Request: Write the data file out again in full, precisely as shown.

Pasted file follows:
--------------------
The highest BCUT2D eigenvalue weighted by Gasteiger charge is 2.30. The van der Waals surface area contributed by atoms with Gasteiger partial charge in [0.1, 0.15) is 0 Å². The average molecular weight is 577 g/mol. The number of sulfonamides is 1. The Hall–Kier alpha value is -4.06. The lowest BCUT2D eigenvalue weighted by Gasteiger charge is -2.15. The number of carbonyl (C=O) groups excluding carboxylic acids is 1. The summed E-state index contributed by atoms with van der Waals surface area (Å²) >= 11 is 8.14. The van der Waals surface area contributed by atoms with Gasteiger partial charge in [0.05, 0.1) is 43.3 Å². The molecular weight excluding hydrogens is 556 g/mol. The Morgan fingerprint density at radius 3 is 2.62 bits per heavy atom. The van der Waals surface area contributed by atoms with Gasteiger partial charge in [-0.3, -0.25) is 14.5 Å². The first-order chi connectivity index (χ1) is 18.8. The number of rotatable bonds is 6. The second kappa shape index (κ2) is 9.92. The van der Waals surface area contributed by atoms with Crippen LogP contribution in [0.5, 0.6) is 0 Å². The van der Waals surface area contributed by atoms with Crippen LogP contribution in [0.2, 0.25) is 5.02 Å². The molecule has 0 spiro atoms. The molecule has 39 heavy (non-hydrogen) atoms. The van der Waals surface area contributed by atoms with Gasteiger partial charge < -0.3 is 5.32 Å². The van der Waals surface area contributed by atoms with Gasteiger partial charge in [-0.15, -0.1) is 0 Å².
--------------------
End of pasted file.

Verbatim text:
The highest BCUT2D eigenvalue weighted by Gasteiger charge is 2.30. The van der Waals surface area contributed by atoms with Gasteiger partial charge in [0.1, 0.15) is 0 Å². The average molecular weight is 577 g/mol. The number of sulfonamides is 1. The Hall–Kier alpha value is -4.06. The lowest BCUT2D eigenvalue weighted by Gasteiger charge is -2.15. The number of carbonyl (C=O) groups excluding carboxylic acids is 1. The summed E-state index contributed by atoms with van der Waals surface area (Å²) >= 11 is 8.14. The van der Waals surface area contributed by atoms with Gasteiger partial charge in [0.05, 0.1) is 43.3 Å². The molecular weight excluding hydrogens is 556 g/mol. The Morgan fingerprint density at radius 3 is 2.62 bits per heavy atom. The van der Waals surface area contributed by atoms with Gasteiger partial charge in [-0.3, -0.25) is 14.5 Å². The first-order chi connectivity index (χ1) is 18.8. The number of rotatable bonds is 6. The second kappa shape index (κ2) is 9.92. The van der Waals surface area contributed by atoms with Crippen LogP contribution in [0.5, 0.6) is 0 Å². The van der Waals surface area contributed by atoms with Crippen LogP contribution in [0.2, 0.25) is 5.02 Å². The molecule has 0 spiro atoms. The molecule has 39 heavy (non-hydrogen) atoms. The van der Waals surface area contributed by atoms with Gasteiger partial charge < -0.3 is 5.32 Å². The van der Waals surface area contributed by atoms with Gasteiger partial charge in [-0.15, -0.1) is 0 Å².